Just as each of us has a unique character, we all have an individual
way of life at home. It pays to examine that. While our daily clothes
should match our lifestyle, so also our storage needs to be closely tailored
to the ways we like to live at home. First, think through your storage "personality."
you like to exist in lightly organized chaos, then it makes sense to
plan for casual, easy-access shelves and hooks requiring minimum effort.
Tidiness freaks, however, will be better off with well-planned drawers and shelves, concealed behind doors. Be honest with yourself. There’s
no point choosing a grid of open shelves, fitted with lidded boxes, if
you can’t be bothered to keep them neat.
The number of people at home, the amount of time they spend there, and what they do also affects organization. A working couple out of the house
all day will require streamlined systems that aid a quick getaway in
the mornings, and minimal clearing up.
In a family home, by contrast,
varied storage options must allow for easy toy access for children, space
for bikes and sports gear, and quick-tidy options (such as baskets and hooks) for a painless clear-up at night. Those who work from home or
pursue an active hobby may need specialized storage, in a home office
or exterior studio. Observe the house at the end of a busy day. What
are the problem areas? Where has stuff accumulated?
However well planned and capacious, storage systems will only work like
clockwork if everyone in the household is motivated to use them.
through the storage personalities of other family members, too. Children
can be encouraged to clear up if storage is suitably tailored to them,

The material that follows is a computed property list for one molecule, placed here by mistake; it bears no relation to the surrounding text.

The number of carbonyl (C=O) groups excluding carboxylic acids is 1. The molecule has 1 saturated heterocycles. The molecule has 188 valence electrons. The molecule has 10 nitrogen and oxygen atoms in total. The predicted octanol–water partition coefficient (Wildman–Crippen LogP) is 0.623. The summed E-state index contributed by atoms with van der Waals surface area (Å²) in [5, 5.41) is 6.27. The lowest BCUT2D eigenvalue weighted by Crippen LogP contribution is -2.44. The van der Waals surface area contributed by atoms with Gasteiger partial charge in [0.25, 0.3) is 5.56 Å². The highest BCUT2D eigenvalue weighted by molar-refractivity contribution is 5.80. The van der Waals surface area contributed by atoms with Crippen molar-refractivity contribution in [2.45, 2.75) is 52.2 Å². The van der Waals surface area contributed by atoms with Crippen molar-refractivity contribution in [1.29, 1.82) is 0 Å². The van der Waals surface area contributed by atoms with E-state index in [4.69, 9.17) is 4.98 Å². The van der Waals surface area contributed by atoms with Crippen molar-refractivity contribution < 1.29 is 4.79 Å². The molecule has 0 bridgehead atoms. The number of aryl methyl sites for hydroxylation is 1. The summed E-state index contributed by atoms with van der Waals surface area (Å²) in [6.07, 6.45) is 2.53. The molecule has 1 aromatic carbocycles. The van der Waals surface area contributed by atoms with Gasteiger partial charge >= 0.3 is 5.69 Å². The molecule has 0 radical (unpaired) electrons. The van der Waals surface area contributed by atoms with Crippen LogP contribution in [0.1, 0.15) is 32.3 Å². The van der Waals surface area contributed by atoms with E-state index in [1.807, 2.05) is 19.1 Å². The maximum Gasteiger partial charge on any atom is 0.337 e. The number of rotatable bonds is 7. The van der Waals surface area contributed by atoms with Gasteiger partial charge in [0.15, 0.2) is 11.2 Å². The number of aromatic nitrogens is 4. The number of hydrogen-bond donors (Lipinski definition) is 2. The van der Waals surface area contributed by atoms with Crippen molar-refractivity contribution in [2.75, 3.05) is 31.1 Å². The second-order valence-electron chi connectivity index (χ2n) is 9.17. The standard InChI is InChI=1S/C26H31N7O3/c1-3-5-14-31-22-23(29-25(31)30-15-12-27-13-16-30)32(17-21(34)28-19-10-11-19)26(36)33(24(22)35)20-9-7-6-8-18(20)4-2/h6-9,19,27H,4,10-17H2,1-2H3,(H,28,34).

such as floor-level crates or low coat hooks. Teenagers will be inclined
to keep their own spaces neat if provided with cool, industrial- style
shelving and a hanging rack, rather than a conventional closet. And there’s
nothing wrong with a few house rules. Tell everyone to hang up coats
on arrival home, put back DVD5 after use, and sort the recycling.
Any household will also benefit from a twice-yearly seasonal shift in
possessions to keep things moving smoothly. Just as you don’t want outdoor
clothes cluttering a utility room in summer, out-of-season gear like
deckchairs can be stowed in winter. Plan your home with seasonal storage
in mind: a loft, basement, or high cupboards are good options.
In a high-traffic family room, casual storage is the
best option for an assortment of books, DVDs and magazines. A grid arrangement
will lead to an illusion of neatness, even if the stacks aren't stacked
in perfect order. Providing plenty of shelves, as in this floor-to-ceiling
design, keeps the clutter off the floor.
Even if space doesn't permit a separate office, those
working from home will need a designated shelf unit or a cupboard to
keep private papers together. Picking office-style, clearly-labeled storage
boxes and files -- see image below -- sends a clear message to everyone
message to everyone that this is a working zone.
A family kitchen should be cleverly planned so that everyone can help with unloading the dishwasher and keeping things neat.
Open shelves, with casual stacks of plates and cups, leave no excuses.